The number of health magazines and newsletters is beginning to level off in view of a saturated marketplace. Consumer reliance on magazines and newsletters has diminished due to the wide array of alternate source of information, particularly rapid and inexpensive Internet access and the dissemination of consumer health information by many major hospitals and clinics. No significant increase in subscription price has occurred, and the circulation continues to vary from millions (Prevention, American Health for Women, Harvard Health Letter) to a few thousand dedicated readers.
Many of the magazines and newsletters are well focused and target market segments, such as women (Harvard Women's Health Watch, Mayo Clinic Women's Health Source), children (Child Health Alert, Parenting), the elderly (Modern Maturity, Johns Hopkins Health Letter for People over 50), vegetarians (Vegetarian Journal, Vegetarian Times), and men (Men's Healthy Harvard Men's Health Watch). Other market segments include alternative medicine enthusiasts (Healthy and Natural Journal,NaturalHealth, Alternatives), those opposed to health fraud and quackery (Health Letter, NCAHF Newsletter), persons concerned with heart disease (Harvard Heart Letter, Cleveland Clinic Heart Advisor), and those concerned with nutrition (Environmental Nutritionn, Nutrition Action Health Letter).
One significant area of growth in the magazine industry lies in women's publications. A story in the New York Times (June 24, 2001) describes this flourishing growth segment of the market: “Where there were two or three, now there is a health magazine for every stage of a woman's life, offering coverage of everything from the mommy track to menopause, from kundalini yoga to Kegel exercises, food allergies to folic acid.” Circulation of magazines aimed at women is healthy. Fitness (1.1 million annually), Health (1.3 million), Self (1.2 million), and Shape (1.6 million) attest to this trend. Other magazine titles include Pregnancy, Healthy Pregnancy, Mamm, and Living Fit. A lesser growth trend exists in men's magazines with Men's Health, Men's Fitness, and Men's Journal.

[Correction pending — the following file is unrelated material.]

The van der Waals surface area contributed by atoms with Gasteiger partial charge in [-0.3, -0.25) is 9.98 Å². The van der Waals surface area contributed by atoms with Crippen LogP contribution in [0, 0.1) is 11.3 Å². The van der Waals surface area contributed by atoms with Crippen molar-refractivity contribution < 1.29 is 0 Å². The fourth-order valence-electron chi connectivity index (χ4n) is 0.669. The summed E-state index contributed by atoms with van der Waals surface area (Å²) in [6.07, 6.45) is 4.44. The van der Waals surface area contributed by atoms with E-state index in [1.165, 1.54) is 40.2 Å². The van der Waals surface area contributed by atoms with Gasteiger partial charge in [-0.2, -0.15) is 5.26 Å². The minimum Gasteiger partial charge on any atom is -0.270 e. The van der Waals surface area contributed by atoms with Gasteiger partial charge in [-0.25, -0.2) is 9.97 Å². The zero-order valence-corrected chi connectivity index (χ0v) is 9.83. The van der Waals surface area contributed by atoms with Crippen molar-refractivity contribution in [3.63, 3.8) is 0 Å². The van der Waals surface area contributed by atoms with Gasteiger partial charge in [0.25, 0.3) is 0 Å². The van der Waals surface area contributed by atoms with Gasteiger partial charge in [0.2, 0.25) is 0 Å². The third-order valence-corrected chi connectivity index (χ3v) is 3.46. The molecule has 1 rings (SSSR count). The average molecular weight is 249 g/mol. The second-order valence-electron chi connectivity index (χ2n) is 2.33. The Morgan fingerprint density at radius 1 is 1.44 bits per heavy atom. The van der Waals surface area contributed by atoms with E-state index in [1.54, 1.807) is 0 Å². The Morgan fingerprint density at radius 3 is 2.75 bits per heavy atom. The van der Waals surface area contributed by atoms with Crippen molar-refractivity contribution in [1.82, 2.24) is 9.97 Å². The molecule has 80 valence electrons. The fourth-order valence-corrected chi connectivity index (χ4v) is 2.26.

The content of popular health magazines and newsletters is highly varied. Typically offered are review articles; in-depth analyses of major medical problems, diseases, and conditions; questions and answers; news notes; abstracts and digests from the pro fessional literature; newly approved drugs; reports of research and breakthroughs; book and video reviews; personal narratives; listings of support organizations and self-help groups; and editorial comment. In recent years, there has been a move toward the inclusion of articles related to access, cost of drugs, quality of health care, Medicare reform, managed care, prescription drug coverage, and health care policy in addition to straight medical news. Many publications now feature, on a regular basis, news of the Medicare debate, buying guides for health products, tips on se-